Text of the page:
Apple sells a bewildering array of iPads these days, and within each model you also have a choice of storage and RAM allocation. Choosing between a cellular and Wi-Fi-only model is yet another variable, but does it make sense to pay for a cellular modem in your iPad? This guide will help you determine whether it’s worth it to get an iPad with cellular service.
The Cost Of Cellular
For every model of iPad that has a cellular modem, there’s generally an identical model without one. This allows us to see exactly how much this feature will cost.
While the exact numbers may fluctuate, for an iPad Air, you’re looking at around $150 to add cellular connectivity. For iPad Pro users, that figure jumps to around $200! That may sound like a lot for a cellular modem, but keep in mind that Wi-Fi-only iPads also lack a GPS module, so it’s really the combined cost of these features.
These price differences are nothing to sniff at, and you need to decide whether that feature is more useful to you than, for example, a bump in storage space or system RAM.
Good to know: if the cellular data on your iPad stops working, follow our iOS cellular troubleshooting guide.
Wi-Fi Hotspots Abound
Depending on where you live, there’s a good chance you’re surrounded by Wi-Fi hotspots. The obvious ones would be at home or at work, but even if you’re traveling, most restaurants, public spaces, and accommodations offer basic Wi-Fi.
In other words, unless you plan to use your iPad where there’s only cellular coverage, paying for cellular functionality doesn’t make much sense.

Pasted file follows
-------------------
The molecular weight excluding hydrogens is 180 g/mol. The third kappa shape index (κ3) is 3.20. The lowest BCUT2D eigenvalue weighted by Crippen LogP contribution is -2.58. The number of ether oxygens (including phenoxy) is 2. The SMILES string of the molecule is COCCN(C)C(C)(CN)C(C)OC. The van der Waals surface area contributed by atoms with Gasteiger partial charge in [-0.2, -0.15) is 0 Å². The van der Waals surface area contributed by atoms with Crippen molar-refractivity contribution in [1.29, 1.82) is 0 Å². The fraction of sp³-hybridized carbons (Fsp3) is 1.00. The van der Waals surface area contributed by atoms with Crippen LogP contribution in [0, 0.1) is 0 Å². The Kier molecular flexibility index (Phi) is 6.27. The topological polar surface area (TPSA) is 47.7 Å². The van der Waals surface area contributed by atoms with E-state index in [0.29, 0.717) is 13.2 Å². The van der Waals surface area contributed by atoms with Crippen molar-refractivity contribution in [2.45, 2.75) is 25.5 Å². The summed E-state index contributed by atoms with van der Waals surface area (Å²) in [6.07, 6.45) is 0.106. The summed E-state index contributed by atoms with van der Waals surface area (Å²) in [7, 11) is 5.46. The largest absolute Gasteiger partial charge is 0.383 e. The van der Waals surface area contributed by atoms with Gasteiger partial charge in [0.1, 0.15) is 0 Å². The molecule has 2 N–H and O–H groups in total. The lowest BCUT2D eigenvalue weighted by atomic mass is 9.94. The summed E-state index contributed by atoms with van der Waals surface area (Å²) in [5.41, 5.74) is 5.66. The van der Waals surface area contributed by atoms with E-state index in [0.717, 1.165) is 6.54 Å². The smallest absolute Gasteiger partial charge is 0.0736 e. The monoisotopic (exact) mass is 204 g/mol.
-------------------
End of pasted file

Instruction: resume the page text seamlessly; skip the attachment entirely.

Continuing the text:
Good to know: public Wi-Fi hotspots are a major convenience but come with significant privacy threats. Consider a mobile VPN app to keep your browsing and data private on public Wi-Fi networks.
It’s Better to Use Your Phone’s Hotspot
Using an iPad’s cellular function usually means giving it its own data plan, which is a separate payment from your smartphone data plan. There are numerous exceptions to this of course. Some carriers allow multiple devices to share the same data plan across multiple SIM cards. Some iPads, such as the 11″ 1st and 2nd generation and 12.9″ 3rd and 4th generation iPad Pros, have an “eSIM,” which is built into the device.
If you can share one data plan with multiple devices, a cellular iPad may make sense for you if you need to use it away from Wi-Fi. However, all modern smartphones can create a portable Wi-Fi hotspot, which you can share with your iPad.
Since you’re likely to always have your phone with you, it makes sense to give your iPad access to your phone’s data connection. It’s usually cheaper to pay for one data plan on a per-GB basis or to have one unlimited plan where available.
On that note, some carriers have special conditions for tethering and sharing your phone’s data connection. While you may enjoy unlimited data on the phone itself, additional charges might apply. Check the terms and conditions of your data plan before you start using your phone as a hotspot!
Related: while it’s a simple process, you may want to review how to use your phone as a hotspot if you’ve never tried it before.
Mi-Fi Devices Are Cheap